Faster and faster: Accelerando, Vijay Iyer Trio

After Miles Davis single-handedly blew up the jazz world in 1968 with his album Bitches Brew, the dominant style in the genre has been jazz fusion. Purists often scoff at the experimental nature of fusion, the use of electronic as opposed to acoustic instruments, and the mixture of other musical forms and harmonies into the traditional ii-V7-I progression. Wynton Marsalis is perhaps the most vocal critics of jazz that experiments.

The Vijay Iyer Trio’s new album Accelerando may be the exception to the rule; it’s not a stretch to imagine Accelerando appealing to both traditionalists and fans of fusion.  Accelerando is not a traditional jazz album (even though it consists of only bass, piano, and drums) but it manages to sound cutting edge in its alternately bombastic and ethereal grooves while still maintaining such a firm grounding in tradition that it sounds like it could have come out in 1965.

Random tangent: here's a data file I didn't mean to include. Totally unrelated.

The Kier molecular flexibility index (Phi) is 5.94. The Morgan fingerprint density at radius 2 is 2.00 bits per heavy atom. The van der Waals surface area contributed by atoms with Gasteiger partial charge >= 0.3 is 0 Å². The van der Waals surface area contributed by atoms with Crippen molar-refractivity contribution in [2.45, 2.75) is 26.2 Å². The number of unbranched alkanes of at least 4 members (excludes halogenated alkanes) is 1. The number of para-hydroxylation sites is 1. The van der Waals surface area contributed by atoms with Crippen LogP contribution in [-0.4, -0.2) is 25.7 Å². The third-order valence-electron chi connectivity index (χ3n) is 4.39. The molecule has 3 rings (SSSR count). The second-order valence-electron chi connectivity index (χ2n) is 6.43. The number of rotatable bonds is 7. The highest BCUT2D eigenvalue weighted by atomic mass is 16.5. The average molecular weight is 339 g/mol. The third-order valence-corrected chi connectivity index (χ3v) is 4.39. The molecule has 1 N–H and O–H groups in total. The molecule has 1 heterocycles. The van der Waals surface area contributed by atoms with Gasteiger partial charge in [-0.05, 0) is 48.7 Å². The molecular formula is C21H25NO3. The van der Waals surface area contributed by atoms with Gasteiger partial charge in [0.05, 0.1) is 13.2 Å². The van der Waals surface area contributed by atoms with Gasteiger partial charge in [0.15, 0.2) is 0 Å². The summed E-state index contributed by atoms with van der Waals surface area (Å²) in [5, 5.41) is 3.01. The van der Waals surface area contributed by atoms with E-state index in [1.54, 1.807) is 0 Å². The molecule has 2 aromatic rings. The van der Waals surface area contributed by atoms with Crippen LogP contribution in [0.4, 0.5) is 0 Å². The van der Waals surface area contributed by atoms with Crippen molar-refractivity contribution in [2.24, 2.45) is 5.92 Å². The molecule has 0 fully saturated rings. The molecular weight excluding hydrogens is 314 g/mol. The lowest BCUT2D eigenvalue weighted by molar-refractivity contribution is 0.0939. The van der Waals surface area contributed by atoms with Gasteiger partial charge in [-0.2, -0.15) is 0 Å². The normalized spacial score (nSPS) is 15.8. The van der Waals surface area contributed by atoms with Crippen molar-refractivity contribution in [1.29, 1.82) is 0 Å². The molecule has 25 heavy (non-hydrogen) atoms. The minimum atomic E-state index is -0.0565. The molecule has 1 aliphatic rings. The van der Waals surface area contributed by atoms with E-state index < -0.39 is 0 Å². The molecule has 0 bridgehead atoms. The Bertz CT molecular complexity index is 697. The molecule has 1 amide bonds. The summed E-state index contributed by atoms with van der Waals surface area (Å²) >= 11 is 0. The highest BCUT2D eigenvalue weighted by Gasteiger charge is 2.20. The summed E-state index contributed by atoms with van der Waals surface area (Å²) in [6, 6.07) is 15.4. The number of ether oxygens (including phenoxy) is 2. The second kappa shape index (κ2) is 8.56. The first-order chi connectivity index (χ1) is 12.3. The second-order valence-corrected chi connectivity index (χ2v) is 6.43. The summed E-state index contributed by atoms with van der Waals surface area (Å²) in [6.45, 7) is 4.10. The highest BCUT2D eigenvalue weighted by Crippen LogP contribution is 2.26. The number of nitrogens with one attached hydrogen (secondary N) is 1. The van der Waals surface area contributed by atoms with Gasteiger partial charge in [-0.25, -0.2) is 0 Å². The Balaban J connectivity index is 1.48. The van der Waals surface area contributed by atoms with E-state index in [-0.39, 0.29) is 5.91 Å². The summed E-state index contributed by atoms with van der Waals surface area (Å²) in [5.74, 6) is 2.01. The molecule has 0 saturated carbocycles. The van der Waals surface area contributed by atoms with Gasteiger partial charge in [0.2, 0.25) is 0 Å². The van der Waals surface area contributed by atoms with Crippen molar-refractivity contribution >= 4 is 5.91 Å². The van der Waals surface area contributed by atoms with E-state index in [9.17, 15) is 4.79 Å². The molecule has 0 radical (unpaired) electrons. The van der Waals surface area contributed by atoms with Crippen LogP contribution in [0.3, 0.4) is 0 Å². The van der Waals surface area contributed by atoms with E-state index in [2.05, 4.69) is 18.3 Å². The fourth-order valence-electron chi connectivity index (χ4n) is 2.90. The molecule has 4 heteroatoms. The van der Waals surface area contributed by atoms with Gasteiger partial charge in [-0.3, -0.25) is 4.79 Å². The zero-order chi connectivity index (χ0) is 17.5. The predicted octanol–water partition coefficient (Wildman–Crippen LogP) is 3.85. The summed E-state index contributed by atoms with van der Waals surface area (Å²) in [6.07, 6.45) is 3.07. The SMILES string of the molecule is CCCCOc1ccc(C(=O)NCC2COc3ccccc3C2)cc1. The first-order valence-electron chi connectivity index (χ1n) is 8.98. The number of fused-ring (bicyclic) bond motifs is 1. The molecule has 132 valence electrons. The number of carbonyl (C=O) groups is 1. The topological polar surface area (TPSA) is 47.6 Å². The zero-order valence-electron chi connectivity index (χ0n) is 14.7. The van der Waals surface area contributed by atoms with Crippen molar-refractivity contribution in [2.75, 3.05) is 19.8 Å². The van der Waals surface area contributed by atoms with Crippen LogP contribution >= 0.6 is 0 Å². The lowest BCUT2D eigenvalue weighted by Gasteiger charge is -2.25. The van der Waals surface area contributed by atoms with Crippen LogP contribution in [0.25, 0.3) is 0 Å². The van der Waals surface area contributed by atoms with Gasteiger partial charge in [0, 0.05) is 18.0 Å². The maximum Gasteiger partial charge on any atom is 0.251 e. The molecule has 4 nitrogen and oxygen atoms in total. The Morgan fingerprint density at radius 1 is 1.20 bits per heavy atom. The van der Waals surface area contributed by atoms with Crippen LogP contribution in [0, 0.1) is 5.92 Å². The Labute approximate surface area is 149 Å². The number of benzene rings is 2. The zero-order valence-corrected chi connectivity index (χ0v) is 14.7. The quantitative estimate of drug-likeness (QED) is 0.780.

This is due at least in part to bandleader Vijay Iyer’s eclectic style on the piano; he seems to be influenced heavily by modal jazz and late bop. The album reminded me in particular of Herbie Hancock’s albums Empyrean Isles (1964) and Maiden Voyage (1965); Iyer seems to be emulating both Herbie Hancock’s use of open 4th chords and Freddie Hubbard’s improvisatory flourishes on trumpet on the tracks Optimism and Wildflower. The opening track Bode sounds like something Charles Mingus might have released in the early ’60’s, after he moved record labels from Columbia to Impulse!; Stephan Crump’s use of a bow on his bass gives the track an almost transcendental feel. The title track is unusual and unique; it begins seemingly out of time, while drummer Marcus Gilmore plays what sounds like some bizarre combination of John Bonham and Jack DeJohnette.

Go check it out. It’s cool. No; it’s cool.

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